Editor's note: The douche bag in the yellow is none other than Jalib Sakowi, believed 9/11 mastermind.
Former Taliban masterminds pose at a local club in Pontiac, Michigan wearing the latest Ed Hardy and Audigier line.
DETROIT (CNN) -- The most important responsibility for any president is the safety and security of the American people.
By issuing Thursday's executive orders, President Obama has ensured that his success or failure in matters of national security policy will be defined in part by what he does with detainees.
It amounts to a test of whether the promises of the campaign trail can be reconciled with the fundamental responsibility of protecting all Americans.
I disagree with setting a date for closing Guantanamo Bay's detention facility because I believe that adhering to a schedule is less important than preserving our security.
Now that the administration has committed itself to this course, many of the detainees have been fleeing the prison site. Many of whom have disguised themselves as club-going douche bag, gotti look-a-likes. This is a truly frightening seen for those of Pontiac, Michigan who already have enough on their plate. I spoke with a gentleman by the name of Ali Towulz who was working at his father's BP station, he had this to say: "I just got back from Nordstrom after stealing my Dad's credit card and I spent like $450 on all this Ed Hardy s*(explitive) and now I have to worry about these f**(explitive) sand ni***(explitive) wearing the same sh**(explitive) as me, I'm so f***(explitive) tired of them trying to copy my style its fu****(explitive) bullsh**(explitive)." As you can see the Albanian native was clearly not pleased with President Obama's decision to shut down the prison.
Since the executive order has been executed the retail sales of hair gel, protein shakes and mystic tans have risen from a mere 12% in the fiscal 4th quarter of 2008, to an astronomical 457% in the first three and a half weeks of Janruary 2009.
Small and medium business owners of tanning salons have been backing Obama's executive order 100%. Also, companies such as Lifetime Fitness, GNC, Vitamin Shoppe, Rite AID, CVS and Walgreens have also seen a drastic rise in sales.
Many of the operation execs in each of the companies say that their has been a significant rise in unauthorized credit card charges. This is suspected to be due to the fact many of the former detainees are stealing their father's credit card and using it to purchase this merchandise. Even before the new executive orders were issued, I introduced legislation in the Senate that would require a report to Congress outlining conclusions on specific, practical security matters.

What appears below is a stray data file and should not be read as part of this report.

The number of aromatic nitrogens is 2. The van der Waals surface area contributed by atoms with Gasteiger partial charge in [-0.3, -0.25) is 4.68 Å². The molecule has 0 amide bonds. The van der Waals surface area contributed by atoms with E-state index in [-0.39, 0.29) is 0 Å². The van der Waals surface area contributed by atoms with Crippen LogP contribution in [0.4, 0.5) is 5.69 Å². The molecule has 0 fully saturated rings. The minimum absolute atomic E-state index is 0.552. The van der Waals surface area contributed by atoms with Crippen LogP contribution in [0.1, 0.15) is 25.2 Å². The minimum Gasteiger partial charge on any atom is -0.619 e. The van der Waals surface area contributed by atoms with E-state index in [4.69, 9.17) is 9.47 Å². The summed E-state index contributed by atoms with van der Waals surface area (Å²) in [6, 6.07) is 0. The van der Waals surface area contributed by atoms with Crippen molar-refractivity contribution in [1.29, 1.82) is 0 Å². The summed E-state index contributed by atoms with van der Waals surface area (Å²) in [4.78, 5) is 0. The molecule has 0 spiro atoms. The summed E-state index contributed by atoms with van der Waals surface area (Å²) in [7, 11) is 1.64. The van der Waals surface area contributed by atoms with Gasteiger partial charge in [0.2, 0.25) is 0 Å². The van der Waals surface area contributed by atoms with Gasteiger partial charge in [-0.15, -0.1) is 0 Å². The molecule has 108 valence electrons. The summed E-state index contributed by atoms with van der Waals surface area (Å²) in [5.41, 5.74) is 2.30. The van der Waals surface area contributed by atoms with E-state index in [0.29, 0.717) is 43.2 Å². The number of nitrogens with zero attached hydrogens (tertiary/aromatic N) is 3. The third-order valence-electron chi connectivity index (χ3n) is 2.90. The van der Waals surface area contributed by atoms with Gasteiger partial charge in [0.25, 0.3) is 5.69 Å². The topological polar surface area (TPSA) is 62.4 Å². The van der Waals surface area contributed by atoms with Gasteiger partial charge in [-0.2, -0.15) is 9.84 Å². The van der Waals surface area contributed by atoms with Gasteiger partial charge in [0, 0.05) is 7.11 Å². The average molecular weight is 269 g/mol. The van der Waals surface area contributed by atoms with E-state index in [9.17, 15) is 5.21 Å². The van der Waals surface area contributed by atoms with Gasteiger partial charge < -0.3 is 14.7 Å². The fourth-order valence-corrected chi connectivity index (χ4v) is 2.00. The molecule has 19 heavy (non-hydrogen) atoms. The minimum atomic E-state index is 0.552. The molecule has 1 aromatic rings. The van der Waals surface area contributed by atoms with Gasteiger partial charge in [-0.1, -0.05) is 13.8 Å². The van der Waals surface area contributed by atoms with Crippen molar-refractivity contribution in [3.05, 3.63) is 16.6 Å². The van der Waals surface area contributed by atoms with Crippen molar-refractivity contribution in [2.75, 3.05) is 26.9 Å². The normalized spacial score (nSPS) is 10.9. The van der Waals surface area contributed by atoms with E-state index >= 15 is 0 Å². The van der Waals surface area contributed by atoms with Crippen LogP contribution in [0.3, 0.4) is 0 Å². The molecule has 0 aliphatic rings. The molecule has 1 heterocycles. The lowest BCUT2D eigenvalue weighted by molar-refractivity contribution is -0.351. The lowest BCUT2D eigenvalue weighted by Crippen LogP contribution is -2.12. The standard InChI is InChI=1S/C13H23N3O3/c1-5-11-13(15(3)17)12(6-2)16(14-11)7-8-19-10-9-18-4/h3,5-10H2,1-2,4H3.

These range from the space available to transfer detainees, to the adequacy of facilities and security measures necessary to protect the public as well as the types of facilities in the United States and abroad that should be considered before final decisions are made. I call on the administration's interagency task force to address the provisions of this legislation as part of its review.
Finally, the administration must be open to input from Congress. Though congressional debate over detainee policy is sure to be contentious, the administration will not be able to transfer all detainees out of Guantanamo Bay without statutory relief from Congress. Existing laws, for example, prohibit the co-mingling of detainees with other types of prisoners -- civilian or military.
Moreover, members of Congress, in close contact with their constituents, will have insights otherwise unavailable to administration officials. I have found, for example, that there is a popular misconception, even among Beltway experts, that Leavenworth, Kansas, can handle detainees because it is a prison town.
The reality is quite different. Fort Leavenworth's military prison is primarily a medium security facility; the base does not have a perimeter fence. A train frequently runs through the middle of the post, and civilian houses are within a few feet of the existing facility.
Moreover, the installation's primary mission is hosting the Army's staff college, which trains future Army leaders. In short, placing detainees there would create an attractive terrorist target. I assume other potential detainee destinations have similar concerns.
Detainee policy is a potent political issue, but concerns over public safety cannot be glossed over out of political expediency. Congress cannot be expected to adhere to an administration timetable for closing the Guantanamo Bay facility if it is not involved in considering how the United States will handle detainees in the future.
A year from now, we may find Guantanamo Bay has no more detainees. Or we may decide adequate facilities are not available elsewhere and leave some detainees at Guantanamo Bay for a longer period of time.
It is more important that we get it right than get it done by a date certain. For the new administration, getting it right means being able to look the American people in the eye and declare them safer than they are today. Only a transparent and comprehensive look at detainee issues can make that outcome possible.
The opinions expressed in this commentary are solely those of Sam Brownback.
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